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requires students to produce a product, presentation, or performance and; 6) is challenging, with a focus on higher-order skills. Moursund’s (2003) description of problem and projectbased learning echoes the students’ survey results in my study in which they call for more opportunities to interact with one another and with the content they are learning in class. The students wanted less word processing, keyboarding, and online research, and more creative activities that allowed them to produce digital stories, animations, videos, and PPT presentations on topics of their own choice. Professional development with a focus on the integration of technology for studentcentered practices also appears to have a positive effect on shifting beliefs and practices. Teacher training should move away from isolated technology training (use of tools) and toward integration of technology into curriculum to help teachers use technology to support studentcentered pedagogy (Palak & Walls, 2009). In my research, when the suburban elementary school teachers were asked to list examples of technology integration in their classroom, they listed equipment instead of how the equipment was being used by their students to demonstrate what they have learned in class. Woodbridge (2004) claimed that true technology integration involves students constructing their own learning while using technology tools and allows for student-centered approaches for both teacher and students. The list of examples the suburban elementary school teachers revealed a lack of understanding as to what technology integration is. Their lack of knowledge prevented them from fully utilizing the abundant technology tools in the computer lab and engaging their students in student-centered activities. To increase the number of exemplary technology-using teachers in technology-rich schools, technology specialists, trainers and administration can help faculty to build

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collaborative learning communities. Ertmer et al. (2001) indicated that teachers preferred to participate in workshops, seminars, and conferences that differentiated and customized technology training instead of attending group training with a technology coordinator. Several technology specialists interviewed from my study emphasized that teachers are learners too. Their preference to learn in customized informal settings echoed their students’ wish to be involved in collaborative activities in the classroom. Cuban, Kirkpatrick, & Peck (2001) stated that generic training usually available for teacher technology professional development were often irrelevant to teachers’ specific needs. In customized and informal training workshops, teachers can benefit from observing how colleagues have implemented their student-centered technology-assisted teaching methods within realistic environments. In my study, I was able to model technology use in an informal collaborative environment and inspire 25 other teachers to learn more about different technology tools. By creating collaborative learning environments, knowing how others have eliminated or worked around technology barriers may help teachers to find ways to increase their own technology integration in the classroom. After reading, analyzing, and evaluating survey results, interview transcripts, my personal experiences with professional learning networks, and reviews of the literature, I have come to several conclusions. First, money and available resources cannot be used as definite factors to determine why there are high or low levels of teacher technology integration at any school. Successful teacher technology integration occur both in schools with abundant technology or in schools with inadequate resources. To determine the level of teacher technology integration in a school, questions should focus on teacher beliefs instead of access. Teachers are more likely to use technology in ways that support their existing beliefs; that is,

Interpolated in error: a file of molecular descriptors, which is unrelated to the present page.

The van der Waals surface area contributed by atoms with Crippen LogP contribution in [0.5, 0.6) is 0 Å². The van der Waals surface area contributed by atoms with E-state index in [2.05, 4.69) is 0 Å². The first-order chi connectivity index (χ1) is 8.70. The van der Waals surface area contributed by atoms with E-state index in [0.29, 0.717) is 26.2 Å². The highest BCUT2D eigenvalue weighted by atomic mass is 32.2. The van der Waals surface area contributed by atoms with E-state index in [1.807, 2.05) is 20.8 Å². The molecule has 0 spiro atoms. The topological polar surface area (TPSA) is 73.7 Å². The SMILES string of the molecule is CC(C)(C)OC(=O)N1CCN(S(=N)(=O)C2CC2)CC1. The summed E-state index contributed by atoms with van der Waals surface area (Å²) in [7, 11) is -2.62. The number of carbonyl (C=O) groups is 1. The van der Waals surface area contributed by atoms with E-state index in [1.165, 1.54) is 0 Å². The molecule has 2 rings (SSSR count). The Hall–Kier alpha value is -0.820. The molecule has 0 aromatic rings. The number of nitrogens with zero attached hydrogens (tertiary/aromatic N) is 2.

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teacher-centered instruction enforces individual student use of technology, while studentcentered instruction centers on collaborative learning with the help of technology. There are three main reasons why teachers might have low levels of technology integration: 1) they do not know what technology integration is, or it is not covered in professional development so they ignore it; 2) they have an idea what technology integration is and want to try it out, but they are afraid they may look foolish if they fail so they stay away and 3) they believe using more technology might imply they are not doing their job well enough. Whatever the reason, it is clear that teachers must face their fears of the unknown through edification. With the help of my professional learning network and the results from my study, I was able to compile effective strategies and tips to encourage individual teachers who want to face their fears of technology integration and become more familiar and confident with their use of technology in their classrooms. V. Implications Better understanding a problem can lead to better communication between all parties involved. Teacher technology integration would not be a daunting task for many teachers as long as they have a clear understanding of what it is, why it should be used, and how they can learn to use it in their classrooms. Based on the interviews and tips collected, I recommend the following: 1. Create a clear vision of what an ideal classroom with integrated technology looks like. Individual teachers can design their own technology growth development plans by outlining their expectations for the school year. Take out the school’s mission statement, standards, and learning objectives. How does the technology fit in? Align learning objectives with the